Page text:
Biden’s vaccine charge hits a wall

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The Biden administration is running out of ideas for jumpstarting the pace of coronavirus vaccinations, raising the prospect that more than a quarter of American adults could still be vulnerable to the virus into the fall.

The federal immunization campaign has slammed into rising partisanship and deep resistance among the 91 million adults who remain unvaccinated, turning what was once an all-out sprint into a marathon with no clear end in sight.

Even as President Joe Biden vows a “neighborhood-by-neighborhood” vaccination effort, a half-dozen federal and state officials working on the Covid-19 response acknowledged in interviews that none of their outreach efforts are likely to supercharge vaccination rates — and that there are few remaining options to try.

The administration is now strategizing over how to manage a nation with 68 percent of the population at least partially vaccinated, where pockets of the country will be subjected to periodic outbreaks while the majority of Americans move on.

Officials foresee a grinding effort to convert people one shot at a time that could last for months, and that risks being complicated by growing Republican resistance to what was once a largely bipartisan bid to get the country immunized.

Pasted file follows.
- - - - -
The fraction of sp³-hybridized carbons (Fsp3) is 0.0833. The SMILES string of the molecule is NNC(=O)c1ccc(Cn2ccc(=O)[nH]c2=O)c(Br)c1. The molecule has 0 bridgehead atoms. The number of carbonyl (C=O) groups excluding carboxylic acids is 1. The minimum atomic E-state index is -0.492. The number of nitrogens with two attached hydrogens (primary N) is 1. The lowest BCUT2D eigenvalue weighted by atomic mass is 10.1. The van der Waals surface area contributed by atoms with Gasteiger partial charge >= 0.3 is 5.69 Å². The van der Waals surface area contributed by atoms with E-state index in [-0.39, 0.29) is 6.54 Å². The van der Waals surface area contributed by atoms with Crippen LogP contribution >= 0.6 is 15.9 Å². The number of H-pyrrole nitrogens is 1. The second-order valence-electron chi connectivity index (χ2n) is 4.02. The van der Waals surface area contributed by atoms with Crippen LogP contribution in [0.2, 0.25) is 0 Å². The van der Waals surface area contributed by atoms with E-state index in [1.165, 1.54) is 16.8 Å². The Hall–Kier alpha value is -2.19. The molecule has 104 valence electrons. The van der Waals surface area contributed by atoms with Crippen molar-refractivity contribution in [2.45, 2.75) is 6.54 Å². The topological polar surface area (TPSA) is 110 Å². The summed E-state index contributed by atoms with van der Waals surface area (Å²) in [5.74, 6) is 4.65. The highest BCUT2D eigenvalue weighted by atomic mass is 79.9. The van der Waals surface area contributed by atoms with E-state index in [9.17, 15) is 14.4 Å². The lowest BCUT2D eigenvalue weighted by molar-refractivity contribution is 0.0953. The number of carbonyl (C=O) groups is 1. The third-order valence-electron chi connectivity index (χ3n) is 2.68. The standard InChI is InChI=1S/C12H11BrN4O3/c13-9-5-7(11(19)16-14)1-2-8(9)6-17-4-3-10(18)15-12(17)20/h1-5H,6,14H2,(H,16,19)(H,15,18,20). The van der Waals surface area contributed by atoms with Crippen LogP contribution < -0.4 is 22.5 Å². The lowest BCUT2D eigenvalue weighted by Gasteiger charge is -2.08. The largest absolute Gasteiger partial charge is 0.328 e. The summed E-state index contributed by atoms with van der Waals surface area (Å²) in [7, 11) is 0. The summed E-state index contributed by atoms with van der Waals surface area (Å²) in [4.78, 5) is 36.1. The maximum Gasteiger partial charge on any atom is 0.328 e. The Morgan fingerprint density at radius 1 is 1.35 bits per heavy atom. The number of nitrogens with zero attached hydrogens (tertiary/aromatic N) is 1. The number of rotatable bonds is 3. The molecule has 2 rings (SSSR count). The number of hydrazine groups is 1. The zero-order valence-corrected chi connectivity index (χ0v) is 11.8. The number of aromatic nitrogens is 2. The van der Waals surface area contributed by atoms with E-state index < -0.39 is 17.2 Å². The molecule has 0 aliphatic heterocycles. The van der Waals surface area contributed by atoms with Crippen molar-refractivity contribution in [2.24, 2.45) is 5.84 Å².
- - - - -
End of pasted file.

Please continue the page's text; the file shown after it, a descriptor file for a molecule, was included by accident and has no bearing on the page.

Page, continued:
“We are under no illusions that each person in this stage will take longer to reach,” said a senior administration official. “The first 180 million were much easier than the next five million.”

The shift comes as the more transmissible Delta variant is driving a resurgence of Covid-19 cases and hospitalizations within unvaccinated communities across the U.S. In the days after Biden celebrated a July Fourth he said marked “independence” from the virus, daily new vaccinations reached six-month lows.

It’s a slowdown that administration officials argue was inevitable, and a side effect of the government’s largely faster-than-anticipated vaccine rollout. The rapid deployment left a surplus of shots by summer and prevented possibly hundreds of thousands of additional deaths while easing the pressure on local health departments and hospitals.